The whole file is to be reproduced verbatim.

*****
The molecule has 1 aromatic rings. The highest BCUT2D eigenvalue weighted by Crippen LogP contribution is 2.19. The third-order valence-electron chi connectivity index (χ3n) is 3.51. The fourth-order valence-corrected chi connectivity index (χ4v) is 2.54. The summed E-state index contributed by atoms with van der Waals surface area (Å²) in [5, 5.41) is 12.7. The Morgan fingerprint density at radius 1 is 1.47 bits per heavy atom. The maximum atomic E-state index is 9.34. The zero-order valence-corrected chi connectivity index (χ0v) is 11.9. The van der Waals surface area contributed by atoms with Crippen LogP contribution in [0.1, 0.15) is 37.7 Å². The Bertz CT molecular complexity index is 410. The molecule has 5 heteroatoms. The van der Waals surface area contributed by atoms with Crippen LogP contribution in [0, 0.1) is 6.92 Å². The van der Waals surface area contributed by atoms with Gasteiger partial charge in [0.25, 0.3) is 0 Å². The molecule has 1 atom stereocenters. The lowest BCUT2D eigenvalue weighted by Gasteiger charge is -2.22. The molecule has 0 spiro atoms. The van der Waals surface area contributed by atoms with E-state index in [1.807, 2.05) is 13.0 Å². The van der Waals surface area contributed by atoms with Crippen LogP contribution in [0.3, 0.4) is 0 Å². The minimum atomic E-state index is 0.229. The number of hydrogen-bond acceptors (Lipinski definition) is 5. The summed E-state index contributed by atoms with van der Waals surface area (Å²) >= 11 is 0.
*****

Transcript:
The molecule has 1 aromatic rings. The highest BCUT2D eigenvalue weighted by Crippen LogP contribution is 2.19. The third-order valence-electron chi connectivity index (χ3n) is 3.51. The fourth-order valence-corrected chi connectivity index (χ4v) is 2.54. The summed E-state index contributed by atoms with van der Waals surface area (Å²) in [5, 5.41) is 12.7. The Morgan fingerprint density at radius 1 is 1.47 bits per heavy atom. The maximum atomic E-state index is 9.34. The zero-order valence-corrected chi connectivity index (χ0v) is 11.9. The van der Waals surface area contributed by atoms with Crippen LogP contribution in [0.1, 0.15) is 37.7 Å². The Bertz CT molecular complexity index is 410. The molecule has 5 heteroatoms. The van der Waals surface area contributed by atoms with Crippen LogP contribution in [0, 0.1) is 6.92 Å². The van der Waals surface area contributed by atoms with Gasteiger partial charge in [0.25, 0.3) is 0 Å². The molecule has 1 atom stereocenters. The lowest BCUT2D eigenvalue weighted by Gasteiger charge is -2.22. The molecule has 0 spiro atoms. The van der Waals surface area contributed by atoms with E-state index in [1.807, 2.05) is 13.0 Å². The van der Waals surface area contributed by atoms with Crippen LogP contribution in [0.3, 0.4) is 0 Å². The minimum atomic E-state index is 0.229. The number of hydrogen-bond acceptors (Lipinski definition) is 5. The summed E-state index contributed by atoms with van der Waals surface area (Å²) >= 11 is 0.